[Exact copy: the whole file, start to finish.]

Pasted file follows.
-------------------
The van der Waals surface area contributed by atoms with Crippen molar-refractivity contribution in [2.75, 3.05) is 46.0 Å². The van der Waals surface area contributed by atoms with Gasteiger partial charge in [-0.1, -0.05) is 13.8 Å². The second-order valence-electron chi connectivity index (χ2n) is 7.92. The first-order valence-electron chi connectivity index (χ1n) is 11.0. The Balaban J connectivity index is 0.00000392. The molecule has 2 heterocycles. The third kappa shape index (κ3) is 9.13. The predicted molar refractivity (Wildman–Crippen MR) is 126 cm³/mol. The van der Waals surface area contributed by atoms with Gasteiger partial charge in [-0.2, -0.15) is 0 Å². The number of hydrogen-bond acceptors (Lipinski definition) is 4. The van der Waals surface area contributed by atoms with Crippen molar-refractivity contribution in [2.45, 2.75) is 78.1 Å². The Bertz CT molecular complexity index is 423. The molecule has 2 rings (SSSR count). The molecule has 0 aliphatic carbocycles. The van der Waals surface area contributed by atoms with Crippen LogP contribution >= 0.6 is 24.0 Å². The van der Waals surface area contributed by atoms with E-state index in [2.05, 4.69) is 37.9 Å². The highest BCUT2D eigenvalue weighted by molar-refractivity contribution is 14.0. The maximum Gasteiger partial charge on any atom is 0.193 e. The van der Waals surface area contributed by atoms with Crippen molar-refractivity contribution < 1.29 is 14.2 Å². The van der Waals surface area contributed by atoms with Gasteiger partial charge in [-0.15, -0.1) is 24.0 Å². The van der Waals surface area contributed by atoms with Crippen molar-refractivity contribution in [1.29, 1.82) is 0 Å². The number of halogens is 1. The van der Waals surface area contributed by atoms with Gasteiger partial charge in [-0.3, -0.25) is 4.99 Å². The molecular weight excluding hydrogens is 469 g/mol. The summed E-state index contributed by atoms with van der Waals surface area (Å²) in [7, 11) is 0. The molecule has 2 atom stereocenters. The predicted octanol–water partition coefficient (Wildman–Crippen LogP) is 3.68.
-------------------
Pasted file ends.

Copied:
The van der Waals surface area contributed by atoms with Crippen molar-refractivity contribution in [2.75, 3.05) is 46.0 Å². The van der Waals surface area contributed by atoms with Gasteiger partial charge in [-0.1, -0.05) is 13.8 Å². The second-order valence-electron chi connectivity index (χ2n) is 7.92. The first-order valence-electron chi connectivity index (χ1n) is 11.0. The Balaban J connectivity index is 0.00000392. The molecule has 2 heterocycles. The third kappa shape index (κ3) is 9.13. The predicted molar refractivity (Wildman–Crippen MR) is 126 cm³/mol. The van der Waals surface area contributed by atoms with Gasteiger partial charge in [-0.2, -0.15) is 0 Å². The number of hydrogen-bond acceptors (Lipinski definition) is 4. The van der Waals surface area contributed by atoms with Crippen molar-refractivity contribution in [2.45, 2.75) is 78.1 Å². The Bertz CT molecular complexity index is 423. The molecule has 2 rings (SSSR count). The molecule has 0 aliphatic carbocycles. The van der Waals surface area contributed by atoms with Crippen LogP contribution >= 0.6 is 24.0 Å². The van der Waals surface area contributed by atoms with E-state index in [2.05, 4.69) is 37.9 Å². The highest BCUT2D eigenvalue weighted by molar-refractivity contribution is 14.0. The maximum Gasteiger partial charge on any atom is 0.193 e. The van der Waals surface area contributed by atoms with Crippen molar-refractivity contribution < 1.29 is 14.2 Å². The van der Waals surface area contributed by atoms with Gasteiger partial charge in [-0.15, -0.1) is 24.0 Å². The van der Waals surface area contributed by atoms with Crippen molar-refractivity contribution in [1.29, 1.82) is 0 Å². The number of halogens is 1. The van der Waals surface area contributed by atoms with Gasteiger partial charge in [-0.3, -0.25) is 4.99 Å². The molecular weight excluding hydrogens is 469 g/mol. The summed E-state index contributed by atoms with van der Waals surface area (Å²) in [7, 11) is 0. The molecule has 2 atom stereocenters. The predicted octanol–water partition coefficient (Wildman–Crippen LogP) is 3.68.